Mike is the senior pastor of Guilford Baptist Church in Sterling, Virginia. In God’s grace, he oversaw the revitalization of the church. Church Planting Is for Wimps is the story of how that all happened. Though the book is ostensibly about church planting/revitalization, it is an encouraging account of church life and Christian ministry. I don’t think you would need to be a pastor to enjoy it and profit from it. Uplifting stories about God’s work through His local church can be hard to find–particularly doctrinally savvy ones–but this text is exciting, easy-to-read, and quite funny.
My favorite section of the text involved McKinley’s account of how his church, planted from Capitol Hill Baptist Church of Washington, DC, reached out to local Hispanics. At one point, McKinley and his wife hosted a dinner for a number of folks from their diverse neighborhood. One of them told the couple as he left the house that he had never been inside an American home except to work. That was a stunning story, one that shows just how wide natural divides are–and how incredible the power of the gospel is. I was deeply challenged by this and other stories from McKinley’s experience.McKinley is a punchy, clear writer. The text reads effortlessly and clocks in at a short 128 pages. Once in a while Mike tosses out a line that will startle some readers. I didn’t exactly understand the book’s title; is McKinley ribbing church planters–arguing that revitalization is the way to go–or is the title indicating that all of us are wimps and thus need to step out in faith to do things for God? I wasn’t sure.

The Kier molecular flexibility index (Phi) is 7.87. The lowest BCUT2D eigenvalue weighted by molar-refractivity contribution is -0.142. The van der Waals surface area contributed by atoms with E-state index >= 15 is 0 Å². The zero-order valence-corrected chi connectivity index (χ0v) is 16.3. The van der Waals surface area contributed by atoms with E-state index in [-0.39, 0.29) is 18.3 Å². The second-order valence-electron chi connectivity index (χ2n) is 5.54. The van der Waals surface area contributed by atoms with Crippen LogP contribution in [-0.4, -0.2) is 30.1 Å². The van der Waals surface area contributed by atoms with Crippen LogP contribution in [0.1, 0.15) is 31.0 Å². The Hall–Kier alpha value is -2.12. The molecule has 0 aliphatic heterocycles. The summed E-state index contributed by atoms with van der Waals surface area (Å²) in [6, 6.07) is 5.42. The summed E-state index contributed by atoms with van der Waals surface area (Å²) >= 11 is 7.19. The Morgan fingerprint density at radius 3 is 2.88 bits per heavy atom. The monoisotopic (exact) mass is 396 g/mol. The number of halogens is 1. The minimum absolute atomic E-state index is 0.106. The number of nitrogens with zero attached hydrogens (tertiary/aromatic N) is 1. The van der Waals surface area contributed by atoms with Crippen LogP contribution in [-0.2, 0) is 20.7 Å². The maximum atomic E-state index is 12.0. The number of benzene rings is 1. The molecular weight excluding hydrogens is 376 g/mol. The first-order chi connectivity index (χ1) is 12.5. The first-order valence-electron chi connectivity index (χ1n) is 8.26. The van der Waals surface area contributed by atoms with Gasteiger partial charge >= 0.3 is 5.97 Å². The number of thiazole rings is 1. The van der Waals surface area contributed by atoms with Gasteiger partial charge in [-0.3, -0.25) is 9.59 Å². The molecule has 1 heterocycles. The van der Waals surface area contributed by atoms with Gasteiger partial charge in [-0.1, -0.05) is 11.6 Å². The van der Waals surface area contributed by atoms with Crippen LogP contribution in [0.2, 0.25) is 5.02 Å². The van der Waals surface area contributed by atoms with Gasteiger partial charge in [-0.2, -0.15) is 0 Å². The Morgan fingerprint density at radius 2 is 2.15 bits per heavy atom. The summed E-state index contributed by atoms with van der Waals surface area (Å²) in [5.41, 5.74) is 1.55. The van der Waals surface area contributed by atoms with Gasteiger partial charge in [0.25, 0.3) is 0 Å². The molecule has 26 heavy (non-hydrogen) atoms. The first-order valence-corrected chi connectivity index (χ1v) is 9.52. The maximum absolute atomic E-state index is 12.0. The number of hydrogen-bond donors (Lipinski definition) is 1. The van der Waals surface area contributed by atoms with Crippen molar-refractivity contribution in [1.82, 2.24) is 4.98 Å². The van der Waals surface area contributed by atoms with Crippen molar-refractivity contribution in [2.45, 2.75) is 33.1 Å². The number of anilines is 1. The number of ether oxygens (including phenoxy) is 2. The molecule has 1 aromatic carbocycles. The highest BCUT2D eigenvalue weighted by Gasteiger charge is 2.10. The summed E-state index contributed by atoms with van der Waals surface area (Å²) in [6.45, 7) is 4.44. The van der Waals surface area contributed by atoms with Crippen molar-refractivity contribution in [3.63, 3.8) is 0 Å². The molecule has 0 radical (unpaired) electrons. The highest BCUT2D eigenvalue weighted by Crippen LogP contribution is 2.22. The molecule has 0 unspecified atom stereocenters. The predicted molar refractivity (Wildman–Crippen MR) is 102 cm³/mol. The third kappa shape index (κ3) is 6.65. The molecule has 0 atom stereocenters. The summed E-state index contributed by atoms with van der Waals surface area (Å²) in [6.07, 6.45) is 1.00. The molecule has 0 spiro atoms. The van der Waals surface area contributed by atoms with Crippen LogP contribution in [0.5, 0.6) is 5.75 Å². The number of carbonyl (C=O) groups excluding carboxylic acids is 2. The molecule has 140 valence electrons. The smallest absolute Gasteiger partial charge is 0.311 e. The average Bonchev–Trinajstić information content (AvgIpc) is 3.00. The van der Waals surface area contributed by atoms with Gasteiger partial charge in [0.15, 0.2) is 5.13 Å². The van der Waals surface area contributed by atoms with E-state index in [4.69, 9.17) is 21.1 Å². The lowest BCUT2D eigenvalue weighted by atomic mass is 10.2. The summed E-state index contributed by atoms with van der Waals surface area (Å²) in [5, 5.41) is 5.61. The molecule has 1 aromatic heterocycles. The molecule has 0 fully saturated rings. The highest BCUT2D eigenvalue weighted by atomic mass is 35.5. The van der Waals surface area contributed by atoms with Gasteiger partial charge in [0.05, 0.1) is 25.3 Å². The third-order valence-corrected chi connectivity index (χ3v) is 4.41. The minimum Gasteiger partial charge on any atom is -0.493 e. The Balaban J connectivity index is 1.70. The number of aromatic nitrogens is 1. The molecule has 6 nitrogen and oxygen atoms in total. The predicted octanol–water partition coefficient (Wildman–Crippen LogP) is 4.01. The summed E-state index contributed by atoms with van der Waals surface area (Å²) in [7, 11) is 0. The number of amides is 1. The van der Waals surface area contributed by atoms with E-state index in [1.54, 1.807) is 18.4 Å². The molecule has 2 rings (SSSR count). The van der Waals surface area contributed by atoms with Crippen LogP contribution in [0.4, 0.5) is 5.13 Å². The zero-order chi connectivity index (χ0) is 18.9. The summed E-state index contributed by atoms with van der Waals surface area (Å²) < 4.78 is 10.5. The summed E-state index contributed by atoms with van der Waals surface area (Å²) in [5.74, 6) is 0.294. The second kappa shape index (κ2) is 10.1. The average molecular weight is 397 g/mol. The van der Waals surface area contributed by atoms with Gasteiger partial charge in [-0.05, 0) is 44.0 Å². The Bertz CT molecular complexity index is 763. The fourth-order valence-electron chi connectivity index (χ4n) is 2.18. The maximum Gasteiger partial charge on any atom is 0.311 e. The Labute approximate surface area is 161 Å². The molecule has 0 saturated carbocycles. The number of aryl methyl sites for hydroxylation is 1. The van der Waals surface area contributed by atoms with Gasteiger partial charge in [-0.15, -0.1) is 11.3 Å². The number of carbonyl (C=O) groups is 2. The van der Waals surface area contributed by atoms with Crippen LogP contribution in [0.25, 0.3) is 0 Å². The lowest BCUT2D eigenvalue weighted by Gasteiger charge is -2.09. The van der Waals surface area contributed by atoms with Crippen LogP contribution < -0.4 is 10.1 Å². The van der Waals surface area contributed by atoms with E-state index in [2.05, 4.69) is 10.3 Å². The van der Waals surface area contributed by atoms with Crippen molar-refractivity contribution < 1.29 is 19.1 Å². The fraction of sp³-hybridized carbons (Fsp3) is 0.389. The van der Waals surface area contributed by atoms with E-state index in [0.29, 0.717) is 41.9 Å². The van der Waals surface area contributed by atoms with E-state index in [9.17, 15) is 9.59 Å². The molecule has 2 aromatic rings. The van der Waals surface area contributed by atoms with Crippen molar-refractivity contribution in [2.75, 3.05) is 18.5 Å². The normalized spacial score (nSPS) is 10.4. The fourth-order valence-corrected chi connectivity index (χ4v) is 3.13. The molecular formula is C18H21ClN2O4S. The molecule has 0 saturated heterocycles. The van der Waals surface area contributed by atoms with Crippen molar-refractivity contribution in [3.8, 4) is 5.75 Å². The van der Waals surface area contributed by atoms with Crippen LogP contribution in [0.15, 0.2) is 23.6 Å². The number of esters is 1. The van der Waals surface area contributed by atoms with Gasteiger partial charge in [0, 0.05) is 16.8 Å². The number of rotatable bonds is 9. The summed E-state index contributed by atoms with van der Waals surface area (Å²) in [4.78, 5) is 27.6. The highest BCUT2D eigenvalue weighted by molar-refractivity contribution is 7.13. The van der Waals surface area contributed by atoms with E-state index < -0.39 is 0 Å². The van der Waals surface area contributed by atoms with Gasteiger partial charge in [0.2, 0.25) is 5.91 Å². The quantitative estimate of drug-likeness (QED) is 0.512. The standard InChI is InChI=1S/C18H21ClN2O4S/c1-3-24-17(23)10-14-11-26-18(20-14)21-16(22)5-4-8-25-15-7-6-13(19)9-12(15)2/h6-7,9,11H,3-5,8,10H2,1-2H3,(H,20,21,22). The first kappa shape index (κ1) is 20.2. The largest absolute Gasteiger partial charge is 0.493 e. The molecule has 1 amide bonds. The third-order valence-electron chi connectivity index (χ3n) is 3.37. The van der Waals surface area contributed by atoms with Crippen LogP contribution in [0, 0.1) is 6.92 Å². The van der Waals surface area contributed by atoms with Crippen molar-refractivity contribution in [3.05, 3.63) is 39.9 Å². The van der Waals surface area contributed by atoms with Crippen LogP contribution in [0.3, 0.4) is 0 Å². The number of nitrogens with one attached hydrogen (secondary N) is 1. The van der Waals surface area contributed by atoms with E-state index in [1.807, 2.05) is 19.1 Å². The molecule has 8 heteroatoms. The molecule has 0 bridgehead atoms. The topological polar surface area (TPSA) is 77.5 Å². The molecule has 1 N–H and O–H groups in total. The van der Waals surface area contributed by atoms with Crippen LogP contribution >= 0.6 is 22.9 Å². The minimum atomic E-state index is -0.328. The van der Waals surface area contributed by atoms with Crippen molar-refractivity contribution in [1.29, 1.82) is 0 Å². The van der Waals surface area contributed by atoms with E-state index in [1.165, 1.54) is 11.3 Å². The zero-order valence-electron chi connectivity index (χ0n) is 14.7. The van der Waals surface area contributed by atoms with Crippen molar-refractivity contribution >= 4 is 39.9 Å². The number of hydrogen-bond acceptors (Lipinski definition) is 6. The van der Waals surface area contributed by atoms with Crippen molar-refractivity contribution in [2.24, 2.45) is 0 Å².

Church Planting for Wimps is a fun, edifying book that offers some of the best “church planting” theology I’ve seen. Mike’s story and his teaching will encourage, chasten, and bless you. If church planting is for wimps, reading about church planting is for everyone.